Several years ago a helicopter dropped a photographer with a special camera on one of Switzerland's highest peaks. His spectacular photograph of a 360-degree panorama of the Alps was printed in a fold-out book and called the "Top of Switzerland." Now comes Mark Segal, an engineer-turned-photographer who has modified a camera made in 1916 to take similar shots. The camera sits on a special tripod and spins slowly in a circle while constantly exposing a roll of very long film. Segal can create a mural-like photograph of anything that could best be seen in a complete circle. Imagine a panoramic view of yours, the loveliest yard in the neighborhood. Or the drama at a cocktail party plump with beautiful people, or the warmth of all your friends gathered to wish you the best at your wedding. One additional delight: As the camera sweeps the scene, people can pop into different parts of the photo. How many people appear at least twice in the photo below?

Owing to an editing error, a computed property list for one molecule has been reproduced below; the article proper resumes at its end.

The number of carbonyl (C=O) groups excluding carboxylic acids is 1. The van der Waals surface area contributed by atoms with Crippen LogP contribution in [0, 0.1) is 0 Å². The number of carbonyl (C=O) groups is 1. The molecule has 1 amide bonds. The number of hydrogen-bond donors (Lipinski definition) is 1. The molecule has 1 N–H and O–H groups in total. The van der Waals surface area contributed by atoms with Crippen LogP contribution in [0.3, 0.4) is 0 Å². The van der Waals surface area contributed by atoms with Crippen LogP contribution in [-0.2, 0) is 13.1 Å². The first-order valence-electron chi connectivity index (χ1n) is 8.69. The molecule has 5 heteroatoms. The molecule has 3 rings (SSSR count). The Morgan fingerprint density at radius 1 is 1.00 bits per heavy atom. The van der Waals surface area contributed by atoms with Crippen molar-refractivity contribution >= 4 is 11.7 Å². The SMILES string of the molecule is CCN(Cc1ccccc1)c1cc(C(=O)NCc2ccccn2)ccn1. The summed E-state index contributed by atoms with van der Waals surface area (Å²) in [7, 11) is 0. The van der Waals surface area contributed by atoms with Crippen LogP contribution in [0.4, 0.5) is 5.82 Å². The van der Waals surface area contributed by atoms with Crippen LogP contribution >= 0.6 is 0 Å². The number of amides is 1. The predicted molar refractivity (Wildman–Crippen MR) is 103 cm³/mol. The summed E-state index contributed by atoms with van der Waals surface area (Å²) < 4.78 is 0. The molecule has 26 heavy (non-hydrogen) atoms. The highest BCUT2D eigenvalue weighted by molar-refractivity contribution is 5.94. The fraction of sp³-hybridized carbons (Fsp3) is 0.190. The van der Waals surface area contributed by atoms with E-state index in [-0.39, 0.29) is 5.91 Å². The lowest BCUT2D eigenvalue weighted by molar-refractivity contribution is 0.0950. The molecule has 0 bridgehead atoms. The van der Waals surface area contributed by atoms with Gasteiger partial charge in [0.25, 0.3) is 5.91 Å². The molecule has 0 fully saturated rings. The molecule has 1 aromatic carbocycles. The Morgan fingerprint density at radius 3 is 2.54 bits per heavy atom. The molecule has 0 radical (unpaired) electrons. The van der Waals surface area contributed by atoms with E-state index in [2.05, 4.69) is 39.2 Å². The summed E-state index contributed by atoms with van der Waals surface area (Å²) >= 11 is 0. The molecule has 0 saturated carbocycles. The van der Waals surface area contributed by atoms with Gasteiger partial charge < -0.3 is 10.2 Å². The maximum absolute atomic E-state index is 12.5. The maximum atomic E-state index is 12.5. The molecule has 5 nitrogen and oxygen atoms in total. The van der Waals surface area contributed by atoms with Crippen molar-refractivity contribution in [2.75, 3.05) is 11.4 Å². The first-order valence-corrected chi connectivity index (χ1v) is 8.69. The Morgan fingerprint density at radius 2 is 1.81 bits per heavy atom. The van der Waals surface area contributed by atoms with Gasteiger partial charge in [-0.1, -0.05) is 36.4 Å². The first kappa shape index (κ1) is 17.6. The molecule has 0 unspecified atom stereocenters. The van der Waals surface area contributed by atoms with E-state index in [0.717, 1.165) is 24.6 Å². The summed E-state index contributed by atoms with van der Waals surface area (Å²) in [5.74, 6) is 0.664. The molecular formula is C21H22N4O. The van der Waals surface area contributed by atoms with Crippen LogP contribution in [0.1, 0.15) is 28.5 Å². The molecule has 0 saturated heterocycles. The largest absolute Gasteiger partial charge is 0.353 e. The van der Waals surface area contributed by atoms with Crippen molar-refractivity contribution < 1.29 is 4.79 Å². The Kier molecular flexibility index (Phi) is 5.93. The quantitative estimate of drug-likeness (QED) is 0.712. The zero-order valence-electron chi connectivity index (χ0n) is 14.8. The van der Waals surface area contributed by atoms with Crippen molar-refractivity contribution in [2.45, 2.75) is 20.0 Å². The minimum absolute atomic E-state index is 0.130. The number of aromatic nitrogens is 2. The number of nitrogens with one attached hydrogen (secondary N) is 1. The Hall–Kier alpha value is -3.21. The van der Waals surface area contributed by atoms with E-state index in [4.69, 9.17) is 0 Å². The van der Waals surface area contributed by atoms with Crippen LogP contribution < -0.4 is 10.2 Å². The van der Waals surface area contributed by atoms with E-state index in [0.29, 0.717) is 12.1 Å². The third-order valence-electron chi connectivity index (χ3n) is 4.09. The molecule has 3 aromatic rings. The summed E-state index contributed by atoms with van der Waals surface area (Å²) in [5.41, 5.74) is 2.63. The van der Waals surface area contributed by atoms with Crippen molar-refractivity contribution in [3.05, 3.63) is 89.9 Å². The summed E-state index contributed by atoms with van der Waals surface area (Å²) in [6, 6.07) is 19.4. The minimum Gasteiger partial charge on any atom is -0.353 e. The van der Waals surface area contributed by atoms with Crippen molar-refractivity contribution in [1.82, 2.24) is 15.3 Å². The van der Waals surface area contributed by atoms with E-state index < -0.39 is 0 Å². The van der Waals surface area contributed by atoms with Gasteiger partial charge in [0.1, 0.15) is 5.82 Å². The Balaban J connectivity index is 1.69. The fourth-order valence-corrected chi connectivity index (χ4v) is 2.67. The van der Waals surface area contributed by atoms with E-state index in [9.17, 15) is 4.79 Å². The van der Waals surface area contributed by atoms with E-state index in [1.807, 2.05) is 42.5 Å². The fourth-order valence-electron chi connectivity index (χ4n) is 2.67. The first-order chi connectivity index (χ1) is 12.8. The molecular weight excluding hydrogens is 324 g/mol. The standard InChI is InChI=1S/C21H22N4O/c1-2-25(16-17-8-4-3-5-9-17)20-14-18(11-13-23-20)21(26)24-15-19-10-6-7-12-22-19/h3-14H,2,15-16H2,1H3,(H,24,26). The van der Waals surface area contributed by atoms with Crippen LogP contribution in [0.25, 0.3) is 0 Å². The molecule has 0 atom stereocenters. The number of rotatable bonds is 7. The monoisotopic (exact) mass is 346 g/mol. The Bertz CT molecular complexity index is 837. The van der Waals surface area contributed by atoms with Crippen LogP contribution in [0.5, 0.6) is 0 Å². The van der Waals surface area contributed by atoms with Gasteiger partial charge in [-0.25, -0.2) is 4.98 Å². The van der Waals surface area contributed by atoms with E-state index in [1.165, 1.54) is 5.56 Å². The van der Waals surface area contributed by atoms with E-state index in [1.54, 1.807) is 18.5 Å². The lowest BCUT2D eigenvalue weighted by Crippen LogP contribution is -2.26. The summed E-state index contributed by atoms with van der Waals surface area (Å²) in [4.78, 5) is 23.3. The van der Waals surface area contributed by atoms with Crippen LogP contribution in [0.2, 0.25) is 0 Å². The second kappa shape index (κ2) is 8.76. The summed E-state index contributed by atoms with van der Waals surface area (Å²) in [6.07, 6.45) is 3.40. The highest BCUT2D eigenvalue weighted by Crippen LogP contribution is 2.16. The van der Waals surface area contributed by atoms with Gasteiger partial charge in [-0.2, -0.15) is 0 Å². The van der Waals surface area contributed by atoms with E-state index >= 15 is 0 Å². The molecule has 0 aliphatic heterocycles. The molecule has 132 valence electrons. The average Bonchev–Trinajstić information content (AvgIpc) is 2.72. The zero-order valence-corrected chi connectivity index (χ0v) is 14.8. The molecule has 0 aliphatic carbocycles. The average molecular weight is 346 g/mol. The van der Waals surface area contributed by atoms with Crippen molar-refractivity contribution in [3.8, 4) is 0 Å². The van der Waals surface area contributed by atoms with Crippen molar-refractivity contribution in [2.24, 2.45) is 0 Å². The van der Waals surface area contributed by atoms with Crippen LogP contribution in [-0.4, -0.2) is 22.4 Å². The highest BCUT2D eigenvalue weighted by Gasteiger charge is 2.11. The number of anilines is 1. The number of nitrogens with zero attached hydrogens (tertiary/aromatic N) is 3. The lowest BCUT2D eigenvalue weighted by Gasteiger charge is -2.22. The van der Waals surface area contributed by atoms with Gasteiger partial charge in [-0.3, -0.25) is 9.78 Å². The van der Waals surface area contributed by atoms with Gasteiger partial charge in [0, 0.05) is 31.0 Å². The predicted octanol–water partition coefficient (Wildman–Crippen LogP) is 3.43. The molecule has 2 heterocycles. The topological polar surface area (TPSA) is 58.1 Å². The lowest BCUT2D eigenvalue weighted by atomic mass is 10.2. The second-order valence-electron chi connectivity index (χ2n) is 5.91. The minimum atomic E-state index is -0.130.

Panorama Photography. 2141 Newport Place NW. 223-2618. Two black-and-white contact prints 10 inches deep by up to 50 inches wide, $200; color contact print, same size, $350.